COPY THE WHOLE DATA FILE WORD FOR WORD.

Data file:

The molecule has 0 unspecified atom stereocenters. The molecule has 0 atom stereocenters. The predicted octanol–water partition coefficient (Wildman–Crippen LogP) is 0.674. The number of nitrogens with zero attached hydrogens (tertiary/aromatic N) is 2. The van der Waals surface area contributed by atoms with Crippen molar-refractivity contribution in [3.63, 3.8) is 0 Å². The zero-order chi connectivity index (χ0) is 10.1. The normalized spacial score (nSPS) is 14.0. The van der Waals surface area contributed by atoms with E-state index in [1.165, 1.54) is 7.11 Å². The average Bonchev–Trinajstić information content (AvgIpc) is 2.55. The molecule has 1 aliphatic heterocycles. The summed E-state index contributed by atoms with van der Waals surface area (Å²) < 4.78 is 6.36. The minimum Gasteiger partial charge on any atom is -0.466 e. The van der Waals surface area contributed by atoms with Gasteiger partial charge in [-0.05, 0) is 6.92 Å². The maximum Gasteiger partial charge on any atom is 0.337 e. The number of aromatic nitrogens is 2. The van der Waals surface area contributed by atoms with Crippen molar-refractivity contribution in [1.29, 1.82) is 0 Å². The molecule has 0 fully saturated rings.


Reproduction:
The molecule has 0 unspecified atom stereocenters. The molecule has 0 atom stereocenters. The predicted octanol–water partition coefficient (Wildman–Crippen LogP) is 0.674. The number of nitrogens with zero attached hydrogens (tertiary/aromatic N) is 2. The van der Waals surface area contributed by atoms with Crippen molar-refractivity contribution in [3.63, 3.8) is 0 Å². The zero-order chi connectivity index (χ0) is 10.1. The normalized spacial score (nSPS) is 14.0. The van der Waals surface area contributed by atoms with E-state index in [1.165, 1.54) is 7.11 Å². The average Bonchev–Trinajstić information content (AvgIpc) is 2.55. The molecule has 1 aliphatic heterocycles. The summed E-state index contributed by atoms with van der Waals surface area (Å²) < 4.78 is 6.36. The minimum Gasteiger partial charge on any atom is -0.466 e. The van der Waals surface area contributed by atoms with Gasteiger partial charge in [-0.05, 0) is 6.92 Å². The maximum Gasteiger partial charge on any atom is 0.337 e. The number of aromatic nitrogens is 2. The van der Waals surface area contributed by atoms with Crippen molar-refractivity contribution in [1.29, 1.82) is 0 Å². The molecule has 0 fully saturated rings.